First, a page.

I ended up with 100 completed blocks…I kind of got wrapped up in the cutting strips, sewing together, cutting, seam ripping, sewing process and forgot that my intention was not to make a king sized quilt…My final layout was a 9 x 10 layout with the finished top measuring 120″ wide x 108″ long.  This was perfect for our bed since we have a little bit of a problem with cover thievery, and allowed for enough of a drop on both sides that neither my husband nor I end up without covers in the middle of the night.  I had 10 blocks leftover and pieced them all together in a 2 x 5 arrangement.  Then I cut them in half in the center of the middle block so they each measured 25″ x 31″.  I put batting behind each one and quilted these so we would have semi-matching pillow shams.  

I will say that I wanted to go nuts quilting this.  But with those super busy fabrics, I knew the quilting wouldn’t really be showcased, so any intricacy would be lost on anyone but me.  I went ahead and did some cool swirls that took me much longer than I should have spent, but I really had fun with it.  If you’re a beginner quilter, this would be a great project to really push your quilting skills, because any mistakes you make won’t show like a sore thumb.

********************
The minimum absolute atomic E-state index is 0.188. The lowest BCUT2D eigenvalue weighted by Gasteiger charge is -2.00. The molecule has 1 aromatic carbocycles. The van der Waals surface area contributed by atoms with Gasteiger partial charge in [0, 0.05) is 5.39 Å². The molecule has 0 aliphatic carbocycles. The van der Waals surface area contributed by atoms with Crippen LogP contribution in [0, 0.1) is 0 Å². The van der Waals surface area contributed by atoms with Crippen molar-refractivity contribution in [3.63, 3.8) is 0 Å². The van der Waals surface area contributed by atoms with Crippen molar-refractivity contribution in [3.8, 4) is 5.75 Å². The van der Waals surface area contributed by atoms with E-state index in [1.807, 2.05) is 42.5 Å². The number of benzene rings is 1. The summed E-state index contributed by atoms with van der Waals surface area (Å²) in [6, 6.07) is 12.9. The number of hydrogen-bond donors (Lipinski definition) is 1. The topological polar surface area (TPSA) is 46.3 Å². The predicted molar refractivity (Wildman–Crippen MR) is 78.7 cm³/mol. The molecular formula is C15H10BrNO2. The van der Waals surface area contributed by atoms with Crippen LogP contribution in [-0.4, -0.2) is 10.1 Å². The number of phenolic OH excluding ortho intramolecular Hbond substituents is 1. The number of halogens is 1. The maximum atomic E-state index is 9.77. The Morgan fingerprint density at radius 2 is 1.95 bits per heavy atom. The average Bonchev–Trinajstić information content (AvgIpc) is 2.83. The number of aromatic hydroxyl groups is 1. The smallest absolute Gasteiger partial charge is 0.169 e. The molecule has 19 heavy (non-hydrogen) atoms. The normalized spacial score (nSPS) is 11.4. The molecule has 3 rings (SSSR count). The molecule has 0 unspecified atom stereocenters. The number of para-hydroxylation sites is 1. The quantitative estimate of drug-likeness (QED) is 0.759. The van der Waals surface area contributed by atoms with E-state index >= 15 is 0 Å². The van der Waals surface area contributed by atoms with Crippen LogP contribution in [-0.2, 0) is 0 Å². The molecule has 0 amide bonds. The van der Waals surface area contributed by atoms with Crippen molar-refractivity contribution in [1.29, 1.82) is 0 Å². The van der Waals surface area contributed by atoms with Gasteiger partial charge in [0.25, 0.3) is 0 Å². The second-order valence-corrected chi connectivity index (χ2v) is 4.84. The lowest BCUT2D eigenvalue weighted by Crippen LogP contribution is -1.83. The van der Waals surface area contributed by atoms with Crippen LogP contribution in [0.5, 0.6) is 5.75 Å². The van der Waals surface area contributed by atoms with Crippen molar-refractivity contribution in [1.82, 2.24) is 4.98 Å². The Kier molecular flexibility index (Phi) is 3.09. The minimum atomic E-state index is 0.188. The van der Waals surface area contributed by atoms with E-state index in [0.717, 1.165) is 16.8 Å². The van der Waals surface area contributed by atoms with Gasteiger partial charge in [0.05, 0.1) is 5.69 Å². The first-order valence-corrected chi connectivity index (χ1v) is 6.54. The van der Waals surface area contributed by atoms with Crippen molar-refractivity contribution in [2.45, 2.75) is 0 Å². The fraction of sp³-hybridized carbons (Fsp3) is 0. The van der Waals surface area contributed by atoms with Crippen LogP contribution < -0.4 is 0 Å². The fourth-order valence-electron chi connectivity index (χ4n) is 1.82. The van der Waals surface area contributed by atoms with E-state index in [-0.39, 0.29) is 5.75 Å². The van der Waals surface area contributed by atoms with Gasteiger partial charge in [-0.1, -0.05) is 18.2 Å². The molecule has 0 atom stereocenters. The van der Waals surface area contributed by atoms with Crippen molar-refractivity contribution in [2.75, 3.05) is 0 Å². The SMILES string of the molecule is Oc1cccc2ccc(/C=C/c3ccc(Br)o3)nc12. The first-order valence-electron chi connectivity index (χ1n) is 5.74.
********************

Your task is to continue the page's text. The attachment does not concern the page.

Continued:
So, if you’re in the market for a pretty low stress project that you don’t have to think about, grab some scraps and get started on your own scrappy trip!  Enjoy the process and you’ll love the end product.  

I’m excited to show this at our November guild meeting when everyone will showcase their own scrappy trips and share their results.  

Until next time!
Joanna




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Something in the water…

There must be something in the water…or maybe I’m just at that season in my life where the wedding showers have ended and baby showers are now the reigning social event!  That being said, there’s nothing I love more than designing and putting together cute baby quilts.  Let’s face it…quilts are very time consuming.  BUT if you do small ones, they take significantly less time, and are loved the same!  It’s really fun to play around with layout and quilt design when you know the process will be quick and fun and you’ll learn something from the quilt you create.  I recently did a quilt for a baby boy with all gray fabric, and really loved the mother-to-be’s registry choices.  I could tell that she had very modern taste and would probably be okay with me throwing something together that was a little Libs Elliott inspired.


This was such a fun quilt to put together, and even more fun to quilt a little ruler work into the design.